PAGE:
Taxes and Life Insurance
Updated: Oct 10
Cash value accumulation
Death benefit proceeds Not all policies will have all 3 phases, for example a term policy does not build up cash value, or a whole life policy can be surrendered for its cash value prior to maturity.
Premium Payments Premiums are usually treated as a regular expense, and are therefore not tax deductible. Unlike other expenses or types of insurance where they may be written off, life insurance is considered an asset and thus the premiums do not come off of your balance sheet upon tax filing. There is one exception to this rule, wherein the premiums of a policy can be deducted from your gross income, and that is when the life insurance policy is within a tax qualified plan such as a 401k. There are many regulations as to how this may be setup and it is usually not practical or efficient. However, in short, the life insurance policy may not be more than 49% of the qualified plan holdings. The life insurance aspect of the policy does still have a taxable gain to the insured as well. So even though the premiums will be tax deductible, there will still be a tax bill for the taxable benefit of having a life insurance policy. This cost is either the price of a one year non renewable term, or based on the tables released by the IRS. Because of this taxable benefit, a term policy is not a viable option within a qualified plan as the benefit would be rather small. (I.e. The difference between the actual level premium term cost and the one year term premium is not drastic enough to warrant the costs and difficulties of creating a 401k. That difference will also decrease every year the policy is in force as the insured ages.) Upon distribution of the qualified plan, there will be taxes, just like any other qualified distribution. However, over here the correct strategy should be used to enable tax free access to the death benefit as will be discussed later on in the benefit distribution section.
Cash Value Accumulation The cash value in a life insurance policy builds up on a cash deferred basis due to IRS code 7702. What this means practically is, all the guaranteed cash value, plus the dividends deposited into the policy will be received and grow without any taxes being assessed. The reason why it is tax deferred and not tax free is, upon withdrawal from the policy due to either partial or full surrender, there will be a tax bill on all amounts above the basis paid into the policy. That amount will be taxed at regular income. In order to avoid paying any taxes on the policy, once the basis is withdrawn from the policy, you can loan the remaining amount needed, provided that it doesnt lapse the policy. Being that it is a loan for personal use, it will not be taxed. Be mindful that loans do affect the policy values and will accrue interest. Depending on the insurance company and type of policy, the dividends can be affected as well. (Referred to as Direct Recognition wherein the insurance company adjusts the dividend interest rate due to the loan being taken from the policy.) The chart below illustrates the true advantage of having tax deferred growth. The IRR is significantly higher when you factor in the taxable equivalent of the policy.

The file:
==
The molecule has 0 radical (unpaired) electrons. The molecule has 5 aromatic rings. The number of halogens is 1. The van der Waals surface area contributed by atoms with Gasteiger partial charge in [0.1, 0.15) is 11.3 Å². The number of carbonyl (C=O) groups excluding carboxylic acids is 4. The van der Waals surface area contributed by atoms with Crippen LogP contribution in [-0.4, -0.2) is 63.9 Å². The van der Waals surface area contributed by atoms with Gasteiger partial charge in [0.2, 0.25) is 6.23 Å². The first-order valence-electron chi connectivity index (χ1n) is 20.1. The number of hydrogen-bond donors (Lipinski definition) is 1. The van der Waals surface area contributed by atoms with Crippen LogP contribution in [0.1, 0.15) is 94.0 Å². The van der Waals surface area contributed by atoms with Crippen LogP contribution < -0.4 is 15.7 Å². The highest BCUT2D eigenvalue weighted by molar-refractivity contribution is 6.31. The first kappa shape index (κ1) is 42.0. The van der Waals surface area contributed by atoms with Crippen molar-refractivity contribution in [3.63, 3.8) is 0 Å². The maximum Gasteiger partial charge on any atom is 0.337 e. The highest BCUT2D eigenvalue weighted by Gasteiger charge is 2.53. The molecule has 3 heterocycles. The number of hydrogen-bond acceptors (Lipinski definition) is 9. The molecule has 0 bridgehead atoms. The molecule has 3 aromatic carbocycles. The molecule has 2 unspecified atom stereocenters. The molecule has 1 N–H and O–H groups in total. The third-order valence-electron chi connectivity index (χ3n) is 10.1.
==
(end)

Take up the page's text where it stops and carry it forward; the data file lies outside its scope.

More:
Another situation where the cash values can be taxable is when the policy is a Modified Endowment Contract (MEC). When a policy is a modified endowment contract it operates in a manner similar to that of a qualified retirement plan. Meaning, the cash values would still grow tax deferred, however distributions would be different. Unlike a regular life insurance policy that is not a modified endowment contract, where you can withdraw the basis first tax free. (First in first out FIFO.) With a policy that is a modified endowment contract, everything is taxed immediately upon withdrawal until all the gains are received and only then is the basis tax free. (Last In Last Out LIFO.) Additionally, all distributions prior to age fifty nine and a half are levied with a ten percent penalty. Here is a link to IRS code 7702 discussing tax deferred cash value growth as well as Modified Endowment Contracts.